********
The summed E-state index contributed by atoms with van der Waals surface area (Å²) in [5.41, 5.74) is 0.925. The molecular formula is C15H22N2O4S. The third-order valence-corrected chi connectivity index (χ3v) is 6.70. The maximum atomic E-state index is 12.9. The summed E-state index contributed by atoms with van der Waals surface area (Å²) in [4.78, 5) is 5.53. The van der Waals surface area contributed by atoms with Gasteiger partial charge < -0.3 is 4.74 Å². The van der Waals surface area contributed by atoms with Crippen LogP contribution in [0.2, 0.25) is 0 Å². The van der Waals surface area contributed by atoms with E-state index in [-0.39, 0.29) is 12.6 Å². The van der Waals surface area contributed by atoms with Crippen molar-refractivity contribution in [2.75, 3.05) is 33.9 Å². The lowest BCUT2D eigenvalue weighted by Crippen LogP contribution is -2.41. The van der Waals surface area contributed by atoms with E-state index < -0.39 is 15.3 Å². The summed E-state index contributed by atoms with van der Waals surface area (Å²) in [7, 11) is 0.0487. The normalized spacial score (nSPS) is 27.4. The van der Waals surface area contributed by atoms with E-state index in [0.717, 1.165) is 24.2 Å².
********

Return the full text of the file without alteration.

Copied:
The summed E-state index contributed by atoms with van der Waals surface area (Å²) in [5.41, 5.74) is 0.925. The molecular formula is C15H22N2O4S. The third-order valence-corrected chi connectivity index (χ3v) is 6.70. The maximum atomic E-state index is 12.9. The summed E-state index contributed by atoms with van der Waals surface area (Å²) in [4.78, 5) is 5.53. The van der Waals surface area contributed by atoms with Gasteiger partial charge < -0.3 is 4.74 Å². The van der Waals surface area contributed by atoms with Crippen LogP contribution in [0.2, 0.25) is 0 Å². The van der Waals surface area contributed by atoms with E-state index in [-0.39, 0.29) is 12.6 Å². The van der Waals surface area contributed by atoms with Crippen molar-refractivity contribution in [2.75, 3.05) is 33.9 Å². The lowest BCUT2D eigenvalue weighted by Crippen LogP contribution is -2.41. The van der Waals surface area contributed by atoms with E-state index < -0.39 is 15.3 Å². The summed E-state index contributed by atoms with van der Waals surface area (Å²) in [7, 11) is 0.0487. The normalized spacial score (nSPS) is 27.4. The van der Waals surface area contributed by atoms with E-state index in [0.717, 1.165) is 24.2 Å².